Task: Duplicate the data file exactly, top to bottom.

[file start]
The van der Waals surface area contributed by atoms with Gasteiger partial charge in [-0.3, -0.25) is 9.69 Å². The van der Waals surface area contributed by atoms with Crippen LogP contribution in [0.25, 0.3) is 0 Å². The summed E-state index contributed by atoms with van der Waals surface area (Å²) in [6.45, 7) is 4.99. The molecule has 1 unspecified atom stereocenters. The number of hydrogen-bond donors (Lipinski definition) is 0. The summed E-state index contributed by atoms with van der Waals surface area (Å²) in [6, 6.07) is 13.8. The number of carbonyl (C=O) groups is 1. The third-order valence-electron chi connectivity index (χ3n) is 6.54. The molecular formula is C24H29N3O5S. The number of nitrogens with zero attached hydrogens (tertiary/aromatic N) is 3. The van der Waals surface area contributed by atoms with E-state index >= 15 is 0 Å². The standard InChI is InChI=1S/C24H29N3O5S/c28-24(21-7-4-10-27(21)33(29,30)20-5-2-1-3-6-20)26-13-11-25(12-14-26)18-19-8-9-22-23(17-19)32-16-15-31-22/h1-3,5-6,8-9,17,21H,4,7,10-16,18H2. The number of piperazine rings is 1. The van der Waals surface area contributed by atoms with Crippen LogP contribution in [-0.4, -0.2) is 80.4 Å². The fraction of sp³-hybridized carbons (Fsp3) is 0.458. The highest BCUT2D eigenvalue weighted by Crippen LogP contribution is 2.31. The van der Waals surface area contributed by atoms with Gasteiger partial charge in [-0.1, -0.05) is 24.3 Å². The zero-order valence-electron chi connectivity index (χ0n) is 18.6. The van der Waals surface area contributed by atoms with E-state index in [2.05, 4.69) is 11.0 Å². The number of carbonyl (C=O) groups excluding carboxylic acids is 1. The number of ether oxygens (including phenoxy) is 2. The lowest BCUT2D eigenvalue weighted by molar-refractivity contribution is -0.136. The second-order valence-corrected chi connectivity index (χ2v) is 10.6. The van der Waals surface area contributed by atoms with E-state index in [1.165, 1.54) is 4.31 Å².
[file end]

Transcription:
The van der Waals surface area contributed by atoms with Gasteiger partial charge in [-0.3, -0.25) is 9.69 Å². The van der Waals surface area contributed by atoms with Crippen LogP contribution in [0.25, 0.3) is 0 Å². The summed E-state index contributed by atoms with van der Waals surface area (Å²) in [6.45, 7) is 4.99. The molecule has 1 unspecified atom stereocenters. The number of hydrogen-bond donors (Lipinski definition) is 0. The summed E-state index contributed by atoms with van der Waals surface area (Å²) in [6, 6.07) is 13.8. The number of carbonyl (C=O) groups is 1. The third-order valence-electron chi connectivity index (χ3n) is 6.54. The molecular formula is C24H29N3O5S. The number of nitrogens with zero attached hydrogens (tertiary/aromatic N) is 3. The van der Waals surface area contributed by atoms with E-state index >= 15 is 0 Å². The standard InChI is InChI=1S/C24H29N3O5S/c28-24(21-7-4-10-27(21)33(29,30)20-5-2-1-3-6-20)26-13-11-25(12-14-26)18-19-8-9-22-23(17-19)32-16-15-31-22/h1-3,5-6,8-9,17,21H,4,7,10-16,18H2. The number of piperazine rings is 1. The van der Waals surface area contributed by atoms with Crippen LogP contribution in [-0.4, -0.2) is 80.4 Å². The fraction of sp³-hybridized carbons (Fsp3) is 0.458. The highest BCUT2D eigenvalue weighted by Crippen LogP contribution is 2.31. The van der Waals surface area contributed by atoms with Gasteiger partial charge in [-0.1, -0.05) is 24.3 Å². The zero-order valence-electron chi connectivity index (χ0n) is 18.6. The van der Waals surface area contributed by atoms with E-state index in [2.05, 4.69) is 11.0 Å². The number of carbonyl (C=O) groups excluding carboxylic acids is 1. The number of ether oxygens (including phenoxy) is 2. The lowest BCUT2D eigenvalue weighted by molar-refractivity contribution is -0.136. The second-order valence-corrected chi connectivity index (χ2v) is 10.6. The van der Waals surface area contributed by atoms with E-state index in [1.165, 1.54) is 4.31 Å².